Acute promyelocytic leukemia (APL) is a clinically and biologically distinct variant of acute myeloid leukemia (AML). It was classified as AML-M3 in the older French-American-British (FAB) classification system, and acute promyelocytic leukemia with t(15;17)(q24.1;q21.1);PML-RARA in the WHO classification system. (See "Classification of acute myeloid leukemia".)
The vast majority of patients with newly diagnosed APL can obtain a complete remission with induction therapy that incorporates all-trans retinoic acid (ATRA; tretinoin) followed by a molecular complete remission after consolidation therapy. It is extremely uncommon to have primary drug resistance in APL, and in general, the predominant cause of induction failure (5 to 10 percent) is death from hemorrhage or infection. Despite this, relapse occurs in 10 to 15 percent of patients with APL and in about 20 to 30 percent of those with high-risk APL as defined as those who present with a white blood cell count above 10,000 and a platelet count less than 40,000. Using arsenic trioxide (ATO) during consolidation of first complete remission may markedly reduce the relapse rate even in high-risk APL.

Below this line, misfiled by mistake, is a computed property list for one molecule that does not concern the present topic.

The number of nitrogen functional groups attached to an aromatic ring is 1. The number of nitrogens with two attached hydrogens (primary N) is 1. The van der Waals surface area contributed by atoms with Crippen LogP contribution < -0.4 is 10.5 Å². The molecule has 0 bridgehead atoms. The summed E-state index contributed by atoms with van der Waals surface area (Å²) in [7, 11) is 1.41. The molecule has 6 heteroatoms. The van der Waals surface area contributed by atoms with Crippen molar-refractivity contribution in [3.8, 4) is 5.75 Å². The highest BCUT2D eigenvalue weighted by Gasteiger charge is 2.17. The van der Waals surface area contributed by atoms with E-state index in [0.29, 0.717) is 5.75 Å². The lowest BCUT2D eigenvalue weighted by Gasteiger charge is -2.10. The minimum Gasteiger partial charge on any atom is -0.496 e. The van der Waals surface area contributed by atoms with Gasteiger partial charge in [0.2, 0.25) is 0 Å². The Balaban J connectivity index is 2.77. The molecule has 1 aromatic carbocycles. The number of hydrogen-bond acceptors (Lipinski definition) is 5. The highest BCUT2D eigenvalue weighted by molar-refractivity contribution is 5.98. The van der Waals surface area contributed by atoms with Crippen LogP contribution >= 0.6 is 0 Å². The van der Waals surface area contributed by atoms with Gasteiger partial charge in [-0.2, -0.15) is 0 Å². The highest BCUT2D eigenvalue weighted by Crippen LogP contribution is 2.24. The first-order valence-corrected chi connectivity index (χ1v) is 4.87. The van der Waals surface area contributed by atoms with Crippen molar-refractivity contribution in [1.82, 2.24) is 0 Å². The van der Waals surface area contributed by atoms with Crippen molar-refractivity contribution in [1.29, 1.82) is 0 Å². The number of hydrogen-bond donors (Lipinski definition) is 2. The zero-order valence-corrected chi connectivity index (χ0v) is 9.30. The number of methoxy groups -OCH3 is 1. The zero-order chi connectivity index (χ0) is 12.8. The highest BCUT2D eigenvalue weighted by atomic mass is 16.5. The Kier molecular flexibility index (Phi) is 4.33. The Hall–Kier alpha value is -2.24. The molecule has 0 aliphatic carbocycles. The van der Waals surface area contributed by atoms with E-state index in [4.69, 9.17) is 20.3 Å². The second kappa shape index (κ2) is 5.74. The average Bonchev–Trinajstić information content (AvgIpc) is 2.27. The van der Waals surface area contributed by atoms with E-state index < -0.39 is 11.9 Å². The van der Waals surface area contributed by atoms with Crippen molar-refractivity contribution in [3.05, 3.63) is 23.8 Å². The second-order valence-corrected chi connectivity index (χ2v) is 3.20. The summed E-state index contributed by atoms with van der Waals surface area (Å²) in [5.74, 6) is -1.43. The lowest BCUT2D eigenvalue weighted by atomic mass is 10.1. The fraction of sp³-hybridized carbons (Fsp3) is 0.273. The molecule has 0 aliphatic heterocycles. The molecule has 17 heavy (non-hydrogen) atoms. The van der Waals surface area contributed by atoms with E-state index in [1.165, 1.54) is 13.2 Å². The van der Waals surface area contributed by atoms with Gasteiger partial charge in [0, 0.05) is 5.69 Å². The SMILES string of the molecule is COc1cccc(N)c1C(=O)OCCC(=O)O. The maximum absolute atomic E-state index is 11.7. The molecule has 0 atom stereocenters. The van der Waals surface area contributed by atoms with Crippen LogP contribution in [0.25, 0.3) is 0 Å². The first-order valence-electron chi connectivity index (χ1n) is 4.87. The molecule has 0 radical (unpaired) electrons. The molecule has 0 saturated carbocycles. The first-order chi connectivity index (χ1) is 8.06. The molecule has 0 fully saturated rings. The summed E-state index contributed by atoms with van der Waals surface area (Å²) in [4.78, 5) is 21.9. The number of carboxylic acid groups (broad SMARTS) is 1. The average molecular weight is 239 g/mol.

The treatment of relapsed or refractory APL will be reviewed here. The clinical features, diagnosis, and prognosis of APL in adults are presented separately, as is the initial treatment of APL. (See "Clinical manifestations, pathologic features, and diagnosis of acute promyelocytic leukemia in adults" and "Initial treatment of acute promyelocytic leukemia in adults".)
Resistant or refractory acute promyelocytic leukemia (APL) is diagnosed in those patients who either fail to attain a cytologic complete remission with induction chemotherapy or fail to attain a complete molecular remission following several cycles of consolidation chemotherapy. Response criteria are presented separately. (See "Remission criteria in acute myeloid leukemia and monitoring for residual disease".)
We consider patients to have relapsed disease if, after attainment of complete molecular remission, subsequent analyses confirm the loss of such molecular remission or identify extramedullary disease.